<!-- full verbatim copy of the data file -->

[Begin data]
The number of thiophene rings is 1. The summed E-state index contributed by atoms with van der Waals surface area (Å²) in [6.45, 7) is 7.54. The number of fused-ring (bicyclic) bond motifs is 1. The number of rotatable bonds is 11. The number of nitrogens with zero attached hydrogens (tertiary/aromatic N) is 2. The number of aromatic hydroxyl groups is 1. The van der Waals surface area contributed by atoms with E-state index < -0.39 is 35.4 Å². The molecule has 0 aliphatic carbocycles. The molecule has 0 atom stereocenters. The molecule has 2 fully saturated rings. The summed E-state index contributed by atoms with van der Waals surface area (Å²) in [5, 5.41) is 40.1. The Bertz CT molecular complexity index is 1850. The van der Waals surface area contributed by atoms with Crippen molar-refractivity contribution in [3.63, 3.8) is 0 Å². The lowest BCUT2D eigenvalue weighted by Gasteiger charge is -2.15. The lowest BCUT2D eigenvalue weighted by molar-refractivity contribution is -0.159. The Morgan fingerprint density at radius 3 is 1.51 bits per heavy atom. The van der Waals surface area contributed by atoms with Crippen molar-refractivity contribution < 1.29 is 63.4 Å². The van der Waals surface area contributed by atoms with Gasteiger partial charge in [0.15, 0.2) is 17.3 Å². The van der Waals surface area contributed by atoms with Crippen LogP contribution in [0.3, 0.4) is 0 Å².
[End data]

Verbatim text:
The number of thiophene rings is 1. The summed E-state index contributed by atoms with van der Waals surface area (Å²) in [6.45, 7) is 7.54. The number of fused-ring (bicyclic) bond motifs is 1. The number of rotatable bonds is 11. The number of nitrogens with zero attached hydrogens (tertiary/aromatic N) is 2. The number of aromatic hydroxyl groups is 1. The van der Waals surface area contributed by atoms with E-state index < -0.39 is 35.4 Å². The molecule has 0 aliphatic carbocycles. The molecule has 0 atom stereocenters. The molecule has 2 fully saturated rings. The summed E-state index contributed by atoms with van der Waals surface area (Å²) in [5, 5.41) is 40.1. The Bertz CT molecular complexity index is 1850. The van der Waals surface area contributed by atoms with Crippen molar-refractivity contribution in [3.63, 3.8) is 0 Å². The lowest BCUT2D eigenvalue weighted by Gasteiger charge is -2.15. The lowest BCUT2D eigenvalue weighted by molar-refractivity contribution is -0.159. The Morgan fingerprint density at radius 3 is 1.51 bits per heavy atom. The van der Waals surface area contributed by atoms with Crippen molar-refractivity contribution < 1.29 is 63.4 Å². The van der Waals surface area contributed by atoms with Gasteiger partial charge in [0.15, 0.2) is 17.3 Å². The van der Waals surface area contributed by atoms with Crippen LogP contribution in [0.3, 0.4) is 0 Å².